Aggressive behaviour can be defined as behaviour that threatens to cause, or causes, any kind of harm—physical, mental or emotional—to others. Research and studies show that emotional problems are the most common cause of aggression in children. Aggression can result from a wide variety of situations or incidents in a child’s life—for example, problems in the family or school environment, socioeconomic factors or even health issues. As a parent, when do you decide that the temper that your child is displaying is more than a tantrum or naughtiness, that it could be aggression; that he could hurt himself or others?
ParentEdge spoke to Singapore based counsellor and psychologist Riona Lall Raman to understand the causes of aggression, and how to deal with a child who exhibits aggression.
What are some of the common problems to look out for in a child who might have aggression or anger issues?
This depends on the age of the child but some of the red flags that require further investigation would include hitting, kicking or biting other children, or even behaving in an aggressive manner with objects, such as throwing books, pencils and other objects. Parents would also do well to note whether the aggressive behaviour occurs on provocation or at random.
What are some of the factors that increase the risk of violent behaviour in children?
Developmental difficulties like autism or speech impairment are major causes of aggressive behaviour in children.
In addition to this, a non-conducive environment at home—for example, if both parents are working and are unable to meet the emotional demands of the child—can also contribute to aggressive behaviour patterns. Most importantly, aggressive behaviour displayed by parents towards each other or towards the child can be extremely dangerous for the child, as the child then starts imitating the behaviour patterns of the parents, assuming these are acceptable forms of behaviour.
How can a parent prevent her child from bullying others / being aggressive towards other children?
If the child is bullying other children, explain to him how and why it is harmful. Have a discussion on how he would feel if he were to receive the same treatment from others. Supervising the activities of the child can be effective; if the child knows that he is being watched, his behaviour will be more controlled. Reinforce positive or helpful behaviour towards other children, and provide consequences for negative outbursts—this will effectively demonstrate that he cannot get away with bullying and aggression, and that negative ways of interaction will have unpleasant consequences. If your child is older, explanations and reasoning work best— help your child realise the gravity of what he is doing. Also, continuously instruct him in appropriate social skills and take the help of his teachers to monitor his progress in school. Many times, bullying is related to internal feelings of low self-esteem and low self-confidence; these need to be dealt with first.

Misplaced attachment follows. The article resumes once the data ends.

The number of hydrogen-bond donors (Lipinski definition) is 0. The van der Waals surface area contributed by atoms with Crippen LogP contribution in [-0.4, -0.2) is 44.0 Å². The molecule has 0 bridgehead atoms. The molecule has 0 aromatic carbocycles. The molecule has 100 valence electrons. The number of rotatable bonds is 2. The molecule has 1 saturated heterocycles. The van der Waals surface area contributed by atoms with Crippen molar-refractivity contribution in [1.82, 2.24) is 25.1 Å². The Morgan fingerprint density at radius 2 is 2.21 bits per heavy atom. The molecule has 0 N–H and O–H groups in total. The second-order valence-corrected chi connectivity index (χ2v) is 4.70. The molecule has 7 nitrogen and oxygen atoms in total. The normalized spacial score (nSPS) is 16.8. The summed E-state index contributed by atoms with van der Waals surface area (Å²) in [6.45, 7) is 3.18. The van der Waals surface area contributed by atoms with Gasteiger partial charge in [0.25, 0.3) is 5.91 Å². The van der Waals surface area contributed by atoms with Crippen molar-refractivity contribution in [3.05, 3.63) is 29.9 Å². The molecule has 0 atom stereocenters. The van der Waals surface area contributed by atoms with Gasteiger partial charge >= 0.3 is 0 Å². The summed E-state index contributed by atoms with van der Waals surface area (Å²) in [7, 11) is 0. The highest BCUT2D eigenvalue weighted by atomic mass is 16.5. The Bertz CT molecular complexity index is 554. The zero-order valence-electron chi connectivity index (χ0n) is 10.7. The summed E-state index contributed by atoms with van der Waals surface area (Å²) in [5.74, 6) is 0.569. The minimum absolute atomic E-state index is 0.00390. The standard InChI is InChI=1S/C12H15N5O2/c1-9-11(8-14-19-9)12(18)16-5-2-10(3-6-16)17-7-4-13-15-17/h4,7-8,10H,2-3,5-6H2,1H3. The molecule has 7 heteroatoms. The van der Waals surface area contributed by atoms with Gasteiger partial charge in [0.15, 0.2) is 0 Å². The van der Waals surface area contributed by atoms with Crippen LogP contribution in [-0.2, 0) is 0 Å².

“Avoid physically punishing your child; this will only serve to
reinforce aggression as an acceptable way of dealing with problems.”
- Riona Lall Raman
What methods could parents use to discipline a child who exhibits aggressive behaviour?
• When your child is young, his outbursts could simply be a result of not understanding acceptable ways of interaction. Explain the concept of positive and negative behaviours to him in age-appropriate language, and
make sure that he has a clear idea of what kind of behaviour is acceptable and what is not.
• Model positive behaviour—if there is an aggressive parent at home, it is unrealistic to expect the child to refrain from aggressive reactions.
• It is certainly important to discipline and correct a young child who shows signs of aggression. However, keep in mind that when you point out consequences of aggressive behaviour, you should avoid using physical punishment, as this will only serve to reinforce aggression.
• Enforce age-appropriate logical consequences, which can be agreed upon with the child. Thus, the consequence for a toddler could be that he will lose his favourite toy or will not be allowed to watch his favourite cartoon; for an older
child, you could withhold a privilege for a specified duration.
• It is extremely important to focus on, praise, and encourage good behaviour, instead of focusing on bad behaviour. Reinforce desirable behaviour through positive means— when the child refrains from aggression and instead deals with a situation in a calm manner, or when he is helpful to another child, reward him with lavish praise.
How do you know when it is time to seek professional help with the child’s behaviour problems?
If there are multiple cases of aggressive behaviour reported in a variety of settings (school, playground, different
classes in school) over a period of time (typically one month or more), and with no discernable cause, then it is time to consider professional help. Parents and teachers could have tried interventions and ways to deal with aggressive behaviour with no results. This kind of behaviour is often accompanied by speech and motor difficulties, so look out for those. If the child shows no remorse or empathy over incidents of aggression, shows cruelty towards animals or engages in the wilful destruction of property (setting fire, etc.), these are definitely some major warning signs. Self-injury (hitting, cutting, head banging) and a history of aggression in the family are also some signs that it is time
to seek professional help for the child’s behaviour.
- Ashmita Chatterjee